‘Analogy’- the prequel to the prequel that will be “2112”‘s follow-up song
It is in the rumor mill. And the mill is churning out waves and waves of anticipatory ‘rushes’, as Rush compose/record/and prepare their 20th studio album that will be “Clockwork Angels”.
After being inducted into the Canadian Song Writers Hall Of Fame and getting the movie documentary “Beyond The Lighted Stage” out, as well as doing their “Time Machine” tour, 2010 has given way to 2011.
Already, the album title having the word ‘angels’ in it shows Neil Peart to be on point and in focus with a great ‘tag’ word. And ‘tag’ words are what the internet is all about.
The month of May, 2011, brings about the release of the motion picture, “Priest”. So, it is ‘tre apropo’ for Neil Peart to have his finger squeezing hard on the pulse of society’s leisure focus. The theatre and the arts all are swept under this brilliant man’s umbrella.
Whether it is love and ‘screwing’- (“Counterparts”LP- 1993) or the authorities/ latest fads (“Test For Echo”LP) or smoking weed – (“2112’s “Passage To Bangkok”); Neil Peart writes about it all. He does so with a razor-sharp 20/20 unblinking second sight. “Whether they be songs about prejudice (see “Moving Pictures” LP) or being ‘different’ (again “Test”) he also spot on.
If you haven’t gotten the two new songs stuck to your brain matter yet, then get to it. “Caravan” and “BU2B” are quite puzzling yet dynamically quite breathtaking.
The new Rush songs almost seem to require an explanation not unlike a man arriving home from work eight hours late. He arrives in the wee hours of the morning. He is confronted by his wife in the living room who asks him why he is wearing a pink jumpsuit and holding a vase with green flowers in it.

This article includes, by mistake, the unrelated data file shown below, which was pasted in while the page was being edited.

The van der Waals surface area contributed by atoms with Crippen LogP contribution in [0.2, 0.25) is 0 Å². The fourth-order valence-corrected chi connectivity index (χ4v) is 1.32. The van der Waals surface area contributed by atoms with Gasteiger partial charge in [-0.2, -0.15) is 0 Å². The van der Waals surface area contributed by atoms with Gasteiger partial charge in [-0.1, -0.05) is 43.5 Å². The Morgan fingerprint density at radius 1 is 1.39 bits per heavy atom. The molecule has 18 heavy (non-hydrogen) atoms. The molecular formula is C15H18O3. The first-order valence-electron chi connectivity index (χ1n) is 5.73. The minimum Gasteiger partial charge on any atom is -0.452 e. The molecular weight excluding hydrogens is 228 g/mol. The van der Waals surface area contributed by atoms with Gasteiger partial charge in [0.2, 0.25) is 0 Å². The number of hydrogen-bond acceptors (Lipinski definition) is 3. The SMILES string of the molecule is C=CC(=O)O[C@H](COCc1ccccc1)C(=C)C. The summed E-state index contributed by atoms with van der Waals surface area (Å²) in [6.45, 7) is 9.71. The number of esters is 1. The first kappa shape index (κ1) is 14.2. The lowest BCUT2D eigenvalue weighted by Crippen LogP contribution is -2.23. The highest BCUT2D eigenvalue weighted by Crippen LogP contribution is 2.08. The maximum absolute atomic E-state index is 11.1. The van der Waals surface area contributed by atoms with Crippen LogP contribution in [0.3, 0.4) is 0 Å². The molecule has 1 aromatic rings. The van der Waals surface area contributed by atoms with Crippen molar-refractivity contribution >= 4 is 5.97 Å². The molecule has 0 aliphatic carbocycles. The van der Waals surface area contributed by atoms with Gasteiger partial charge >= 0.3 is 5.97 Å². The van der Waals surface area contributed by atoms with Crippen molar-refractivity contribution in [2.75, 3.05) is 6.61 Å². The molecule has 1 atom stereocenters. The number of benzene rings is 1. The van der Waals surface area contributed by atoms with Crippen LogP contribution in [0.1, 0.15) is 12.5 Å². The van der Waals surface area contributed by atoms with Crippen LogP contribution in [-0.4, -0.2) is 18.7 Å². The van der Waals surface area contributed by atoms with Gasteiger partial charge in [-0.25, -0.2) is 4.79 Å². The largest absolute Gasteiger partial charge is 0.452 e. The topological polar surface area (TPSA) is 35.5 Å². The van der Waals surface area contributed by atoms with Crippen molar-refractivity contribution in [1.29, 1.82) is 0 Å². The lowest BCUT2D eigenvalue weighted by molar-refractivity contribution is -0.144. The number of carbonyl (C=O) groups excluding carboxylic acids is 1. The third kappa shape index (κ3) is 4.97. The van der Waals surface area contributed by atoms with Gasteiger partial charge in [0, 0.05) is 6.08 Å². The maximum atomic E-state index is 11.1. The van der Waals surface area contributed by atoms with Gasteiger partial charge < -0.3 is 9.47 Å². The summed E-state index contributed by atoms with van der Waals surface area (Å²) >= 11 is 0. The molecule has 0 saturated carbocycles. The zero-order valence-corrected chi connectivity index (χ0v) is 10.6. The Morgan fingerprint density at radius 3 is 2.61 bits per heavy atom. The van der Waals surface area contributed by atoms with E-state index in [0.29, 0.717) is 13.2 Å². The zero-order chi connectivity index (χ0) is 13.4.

She asks her husband if he is drunk again. To which he does not reply. He gives no outward expression, of anything, to his wife at all.
A few seconds go by, in silence, and he is placing the vase on the living rooom table, in an overly careful and gentle manner as to not break the vase or the glass table. He looks back up at his wife, whom he just had breakfast with the morning before, with a blank expression on his face.
She questions him again except this time a little more urgent, her voice becoming tense. “Are you drunk again?” To which he snaps his thumb and forefinger, on his right hand, and begins to dance.
Now his wife is angry. She demands to know what all this is about. She says “Herbie? Herbie, what is wrong with you. Herbie, what the hell is wrong with you?!?”
He pulls his body up straight, almost like a soldier at attention as he looks her dead in the face. He says “Zonn- izz”.
Now she is mad! Her face is red at being spoken to in such an inappropriate manner.
Again, she says his name. “Herbie?” Herbie finally acknowledges her and lets here know that something may be wrong. What Herbie does is he lets out a long drawn out breath and then resignedly sits himself down on the couch.
The scene is just plain bizarre. Not one for being joked around with or tricked, Margie, his wife, does an about face and leaves the room.
Two minutes of silence go by for the couple as Margie struggles, in her head, for a rational explanation to Herbie’s behaviour. She searches her sober, but tired, mind, but there just doesn’t seem to be any. Confusion only makes things worse.
A twinge of fear passes through her consciousness as she contemplates what to do. Will she go back out into the living room and confront him? Margie is not amused.
She is never been one to play marital games with her husband. She stands over the bed as her eyelids close. A half-second of normalcy and calm is shattered by an almost hideous sound coming from the couples’ living room.
It is Herbie ‘plinking’ the highest keys on, the family’s own only true heirloom, the compact piano.
That’s it. No more of this, Margie decides. She races out of the bedroom as Herbie breaks into a hypnotic, repeating, sequence of notes. His level of playing skill is actually quite good. So, this is not totally something unexpected. He used to fool around in a band with his buddies way back in the Mid-70’s but gave it up for the corporate world’s offer of job stability. He had a wife to provide and child to provide for. It runs through Margie’s mind that maybe it has something to do with his unfinished business in the music biz.